I lazed about for most of the weekend. I painted a bit, read a bit, refereed between the cats, slept in late, took naps: in short, a great weekend. In one of my few forays outside of the house, I went to the Half Price Books in nearby Everett, WA for a bit of a browse. To my surprise, I found a very good used copy of Yann le Bohec's The Imperial Roman Army for a mere $14.95.
I've only browsed it so far and read the introduction. It looks like an informative read--not as ripping as a P.G. Wodehouse story, but lots of charts and other information that will surely make me smarter than my friends in regards to all things Roman army-ish. It will make a nice addition to the numerous Roman army books I already have.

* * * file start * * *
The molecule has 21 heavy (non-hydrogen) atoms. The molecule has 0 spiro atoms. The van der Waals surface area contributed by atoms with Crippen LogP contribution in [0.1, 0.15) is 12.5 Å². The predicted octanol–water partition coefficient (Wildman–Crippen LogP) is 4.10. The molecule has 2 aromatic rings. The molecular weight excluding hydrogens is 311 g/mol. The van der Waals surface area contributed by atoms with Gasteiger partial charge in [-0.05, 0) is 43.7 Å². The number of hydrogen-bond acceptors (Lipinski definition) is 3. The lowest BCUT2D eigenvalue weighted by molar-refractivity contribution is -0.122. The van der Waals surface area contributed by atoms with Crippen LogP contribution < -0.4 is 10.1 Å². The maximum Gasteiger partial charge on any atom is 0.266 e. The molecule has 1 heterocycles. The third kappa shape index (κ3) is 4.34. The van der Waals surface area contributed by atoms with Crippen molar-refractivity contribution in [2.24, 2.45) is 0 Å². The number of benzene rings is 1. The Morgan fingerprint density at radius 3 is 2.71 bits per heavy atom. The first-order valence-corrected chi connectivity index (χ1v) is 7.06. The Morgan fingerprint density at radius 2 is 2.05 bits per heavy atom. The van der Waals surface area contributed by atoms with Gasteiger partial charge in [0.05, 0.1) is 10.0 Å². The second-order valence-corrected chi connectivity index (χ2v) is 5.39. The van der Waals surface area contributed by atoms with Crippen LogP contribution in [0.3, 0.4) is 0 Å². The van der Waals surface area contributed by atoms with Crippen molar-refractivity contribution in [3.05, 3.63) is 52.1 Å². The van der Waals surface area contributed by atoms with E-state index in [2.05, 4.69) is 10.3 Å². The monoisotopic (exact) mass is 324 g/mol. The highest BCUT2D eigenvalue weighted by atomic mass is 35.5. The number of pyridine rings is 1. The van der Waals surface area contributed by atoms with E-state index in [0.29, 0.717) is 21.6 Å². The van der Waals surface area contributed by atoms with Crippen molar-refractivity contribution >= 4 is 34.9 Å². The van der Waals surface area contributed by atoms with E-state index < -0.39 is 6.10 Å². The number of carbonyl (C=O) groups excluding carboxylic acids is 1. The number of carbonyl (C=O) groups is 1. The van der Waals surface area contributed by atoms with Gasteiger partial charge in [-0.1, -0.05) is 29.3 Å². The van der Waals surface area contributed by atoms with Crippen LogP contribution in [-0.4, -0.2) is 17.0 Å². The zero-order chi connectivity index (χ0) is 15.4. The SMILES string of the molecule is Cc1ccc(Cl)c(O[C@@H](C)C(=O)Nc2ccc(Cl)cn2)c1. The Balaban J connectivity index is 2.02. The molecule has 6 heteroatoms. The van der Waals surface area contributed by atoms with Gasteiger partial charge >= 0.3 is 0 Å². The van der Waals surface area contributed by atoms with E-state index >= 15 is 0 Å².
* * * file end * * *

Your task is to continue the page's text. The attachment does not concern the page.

Another nice find at Half Price was Duncan Campbell's Besieged: Siege warfare in the Ancient World. This book starts in the Achaemenid period and proceeds by periods through to the later Roman empire. It's actually a combination of four Osprey titles in one and well illustrated throughout, as one expects from Osprey (the same wonderful people who bring us Field of Glory).
Finally, on Saturday, my copy of Lost Battles: Reconstructing the Great Clashes of the Ancient World by Philip Sabin arrived from Amazon. I was browsing through older copies of The Slingshot last week, when I came across an article by Sabin where he mentions this book and his approach of examining ancient battles through "comparative dynamic modeling." I've only just started, so I can't say too much about it now, but I'm intrigued by the approach, which draws upon Sabin's wargaming background.